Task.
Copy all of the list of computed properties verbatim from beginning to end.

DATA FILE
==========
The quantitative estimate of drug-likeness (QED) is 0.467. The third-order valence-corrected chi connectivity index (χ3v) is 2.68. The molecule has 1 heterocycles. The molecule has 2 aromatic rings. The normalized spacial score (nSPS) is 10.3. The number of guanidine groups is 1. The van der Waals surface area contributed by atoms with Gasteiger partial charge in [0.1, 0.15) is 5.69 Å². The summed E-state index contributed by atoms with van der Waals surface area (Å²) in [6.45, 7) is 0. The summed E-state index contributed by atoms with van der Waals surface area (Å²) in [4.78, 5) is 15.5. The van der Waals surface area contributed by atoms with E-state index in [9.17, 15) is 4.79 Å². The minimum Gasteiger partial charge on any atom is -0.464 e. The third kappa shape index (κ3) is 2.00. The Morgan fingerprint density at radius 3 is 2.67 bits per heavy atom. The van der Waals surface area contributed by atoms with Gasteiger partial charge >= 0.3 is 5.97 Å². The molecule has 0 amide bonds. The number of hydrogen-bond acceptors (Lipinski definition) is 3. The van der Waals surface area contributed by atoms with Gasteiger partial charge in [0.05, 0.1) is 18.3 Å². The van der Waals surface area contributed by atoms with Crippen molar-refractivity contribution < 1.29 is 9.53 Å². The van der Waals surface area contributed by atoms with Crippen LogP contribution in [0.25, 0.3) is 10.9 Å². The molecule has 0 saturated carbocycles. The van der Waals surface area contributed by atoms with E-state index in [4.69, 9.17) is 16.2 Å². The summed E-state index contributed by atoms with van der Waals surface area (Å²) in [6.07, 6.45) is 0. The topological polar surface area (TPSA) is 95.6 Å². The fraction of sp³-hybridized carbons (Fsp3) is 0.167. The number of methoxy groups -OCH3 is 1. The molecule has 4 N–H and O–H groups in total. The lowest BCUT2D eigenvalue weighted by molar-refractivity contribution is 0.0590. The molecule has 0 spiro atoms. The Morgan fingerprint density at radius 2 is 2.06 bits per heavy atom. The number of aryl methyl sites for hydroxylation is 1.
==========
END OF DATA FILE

The quantitative estimate of drug-likeness (QED) is 0.467. The third-order valence-corrected chi connectivity index (χ3v) is 2.68. The molecule has 1 heterocycles. The molecule has 2 aromatic rings. The normalized spacial score (nSPS) is 10.3. The number of guanidine groups is 1. The van der Waals surface area contributed by atoms with Gasteiger partial charge in [0.1, 0.15) is 5.69 Å². The summed E-state index contributed by atoms with van der Waals surface area (Å²) in [6.45, 7) is 0. The summed E-state index contributed by atoms with van der Waals surface area (Å²) in [4.78, 5) is 15.5. The van der Waals surface area contributed by atoms with E-state index in [9.17, 15) is 4.79 Å². The minimum Gasteiger partial charge on any atom is -0.464 e. The third kappa shape index (κ3) is 2.00. The Morgan fingerprint density at radius 3 is 2.67 bits per heavy atom. The van der Waals surface area contributed by atoms with Gasteiger partial charge >= 0.3 is 5.97 Å². The molecule has 0 amide bonds. The number of hydrogen-bond acceptors (Lipinski definition) is 3. The van der Waals surface area contributed by atoms with Gasteiger partial charge in [0.05, 0.1) is 18.3 Å². The van der Waals surface area contributed by atoms with Crippen molar-refractivity contribution < 1.29 is 9.53 Å². The van der Waals surface area contributed by atoms with Crippen LogP contribution in [0.25, 0.3) is 10.9 Å². The molecule has 0 saturated carbocycles. The van der Waals surface area contributed by atoms with E-state index in [4.69, 9.17) is 16.2 Å². The summed E-state index contributed by atoms with van der Waals surface area (Å²) in [6.07, 6.45) is 0. The topological polar surface area (TPSA) is 95.6 Å². The fraction of sp³-hybridized carbons (Fsp3) is 0.167. The number of methoxy groups -OCH3 is 1. The molecule has 4 N–H and O–H groups in total. The lowest BCUT2D eigenvalue weighted by molar-refractivity contribution is 0.0590. The molecule has 0 spiro atoms. The Morgan fingerprint density at radius 2 is 2.06 bits per heavy atom. The number of aryl methyl sites for hydroxylation is 1.